Searching for Effective Enterprise Information Management
The goal of EIM is to help locate and transform an organization’s data into meaningful information while managing its distribution so everyone can perform their jobs more efficiently and effectively. The key to success: search capabilities.
- By Mike Schiff
- December 2, 2009
Although there are numerous definitions of enterprise information management (EIM), I agree with TDWI, which defines it as “a best practice for creating, managing, sharing, and leveraging information in an enterprise, holistic manner that’s aligned with strategic, data-driven business objectives” (see Note). I further believe that the goal of EIM is to help locate and transform an organization’s structured and unstructured data into meaningful information while managing its distribution so that employees, customers, and partners can perform their jobs more efficiently and effectively.
In addition to ensuring consistent, high-quality data as the basis for any analyses and reports, to be useful, an EIM initiative requires that business users be able to locate the information that they need, when they require it.
Many major business decisions are based on collaboration among the decision makers and their advisors; this requires the ability to quickly locate and share information. The most insightful reports and analyses are of little value if they are not available when they are needed. For example, if Fred in accounting is a self-sufficient BI power user and has generated a report that can benefit others in his organization, Fred’s report is of little value if it is viewed by the decision makers after a decision is made; it must be available to them during the decision-making process.
The goal of making business intelligence more pervasive within the enterprise has resulted in BI vendors making their products easier to use by non-technical business users. In some cases, they’ve modified the user interface; in others, BI vendors developed new, simplified products that, although lacking some of the features or capabilities of their top-end offerings, were still suitable for many end-user self-service analysis needs.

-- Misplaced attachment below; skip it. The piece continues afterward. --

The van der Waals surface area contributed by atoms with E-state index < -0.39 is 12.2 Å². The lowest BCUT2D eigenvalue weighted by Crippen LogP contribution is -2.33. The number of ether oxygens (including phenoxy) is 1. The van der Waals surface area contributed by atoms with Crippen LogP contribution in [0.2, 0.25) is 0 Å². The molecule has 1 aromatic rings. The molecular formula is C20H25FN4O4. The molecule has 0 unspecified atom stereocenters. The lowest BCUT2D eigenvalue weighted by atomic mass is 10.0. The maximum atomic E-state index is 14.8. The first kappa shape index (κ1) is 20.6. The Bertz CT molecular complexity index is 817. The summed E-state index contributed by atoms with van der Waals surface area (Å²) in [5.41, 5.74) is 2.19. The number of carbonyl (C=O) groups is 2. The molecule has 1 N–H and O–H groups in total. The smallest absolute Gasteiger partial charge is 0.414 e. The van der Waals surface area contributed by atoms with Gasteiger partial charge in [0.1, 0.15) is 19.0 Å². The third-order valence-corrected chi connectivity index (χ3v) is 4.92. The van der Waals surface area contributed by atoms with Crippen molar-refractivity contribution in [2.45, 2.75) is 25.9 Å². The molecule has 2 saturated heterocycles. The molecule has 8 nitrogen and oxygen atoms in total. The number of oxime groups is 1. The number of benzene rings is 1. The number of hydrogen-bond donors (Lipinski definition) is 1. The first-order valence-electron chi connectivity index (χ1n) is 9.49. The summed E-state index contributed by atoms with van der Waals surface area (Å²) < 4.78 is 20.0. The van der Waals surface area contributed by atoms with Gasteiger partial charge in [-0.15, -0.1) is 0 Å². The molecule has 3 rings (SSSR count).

This attention to ease of use has empowered additional users to use BI technology without constant IT involvement and handholding and has helped make BI more pervasive. However, it has also resulted in the proliferation of reports and analyses; it raises the new challenge of determining if a desired report or report template already exists or if a new one must be generated.
Many BI vendors recognize this and have enhanced their product portfolios and BI platforms with features that allow organizations to catalogue reports and analyses while providing users with powerful, yet simple-to-use, search capabilities to find them. Furthermore, several BI and data integration vendors also help users search for source data for their reports and analyses as well. The combination of “Google-like” enterprise search functionality with business intelligence technology is no longer a dream.
I believe that cataloguing and search capabilities are important components of any enterprise information management initiative. As they continue to expand and improve, they will facilitate true BI pervasiveness and serve to further empower the user community.
However, unless users are able to find existing reports and analyses, it will also result in much duplication of effort and analyses inconsistencies. If your organization’s EIM initiative doesn’t encompass report cataloging and search capabilities, you must seriously consider the need to provide them. Most enterprises are searching for ways to improve their information management capabilities and robust search functionality may just be part of the solution they are seeking.
Note: Philip Russom, senior manager of TDWI Research. Enterprise Information Management: In Support of Operational, Analytic, and Governance Initiatives. TDWI Monograph Series, March 2009.
Michael A. Schiff is founder and principal analyst of MAS Strategies, which specializes in formulating effective data warehousing strategies. With more than four decades of industry experience as a developer, user, consultant, vendor, and industry analyst, Mike is an expert in developing, marketing, and implementing solutions that transform operational data into useful decision-enabling information.
His prior experience as an IT director and systems and programming manager provide him with a thorough understanding of the technical, business, and political issues that must be addressed for any successful implementation. With Bachelor and Master of Science degrees from MIT's Sloan School of Management and as a certified financial planner, Mike can address both the technical and financial aspects of data warehousing and business intelligence.